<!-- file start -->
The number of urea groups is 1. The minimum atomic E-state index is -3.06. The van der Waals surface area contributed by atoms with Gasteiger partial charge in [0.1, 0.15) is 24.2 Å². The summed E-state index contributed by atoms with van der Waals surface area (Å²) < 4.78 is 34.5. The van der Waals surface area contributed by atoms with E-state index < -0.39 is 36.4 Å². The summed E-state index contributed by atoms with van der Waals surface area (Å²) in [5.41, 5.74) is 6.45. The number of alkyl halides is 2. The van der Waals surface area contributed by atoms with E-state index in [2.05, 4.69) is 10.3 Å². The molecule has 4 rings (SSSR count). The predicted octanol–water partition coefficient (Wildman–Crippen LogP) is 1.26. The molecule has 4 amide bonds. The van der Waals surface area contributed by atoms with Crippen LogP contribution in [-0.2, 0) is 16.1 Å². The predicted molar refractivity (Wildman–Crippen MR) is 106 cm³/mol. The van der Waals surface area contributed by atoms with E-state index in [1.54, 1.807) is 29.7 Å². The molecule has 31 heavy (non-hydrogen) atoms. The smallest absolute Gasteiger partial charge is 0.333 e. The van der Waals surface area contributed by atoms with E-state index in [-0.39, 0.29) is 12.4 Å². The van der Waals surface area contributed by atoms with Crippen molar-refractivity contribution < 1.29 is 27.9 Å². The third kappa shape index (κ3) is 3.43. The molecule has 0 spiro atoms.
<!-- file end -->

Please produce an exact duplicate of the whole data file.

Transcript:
The number of urea groups is 1. The minimum atomic E-state index is -3.06. The van der Waals surface area contributed by atoms with Gasteiger partial charge in [0.1, 0.15) is 24.2 Å². The summed E-state index contributed by atoms with van der Waals surface area (Å²) < 4.78 is 34.5. The van der Waals surface area contributed by atoms with E-state index < -0.39 is 36.4 Å². The summed E-state index contributed by atoms with van der Waals surface area (Å²) in [5.41, 5.74) is 6.45. The number of alkyl halides is 2. The van der Waals surface area contributed by atoms with E-state index in [2.05, 4.69) is 10.3 Å². The molecule has 4 rings (SSSR count). The predicted octanol–water partition coefficient (Wildman–Crippen LogP) is 1.26. The molecule has 4 amide bonds. The van der Waals surface area contributed by atoms with Crippen LogP contribution in [-0.2, 0) is 16.1 Å². The predicted molar refractivity (Wildman–Crippen MR) is 106 cm³/mol. The van der Waals surface area contributed by atoms with E-state index in [1.54, 1.807) is 29.7 Å². The molecule has 31 heavy (non-hydrogen) atoms. The smallest absolute Gasteiger partial charge is 0.333 e. The van der Waals surface area contributed by atoms with E-state index in [-0.39, 0.29) is 12.4 Å². The van der Waals surface area contributed by atoms with Crippen molar-refractivity contribution < 1.29 is 27.9 Å². The third kappa shape index (κ3) is 3.43. The molecule has 0 spiro atoms.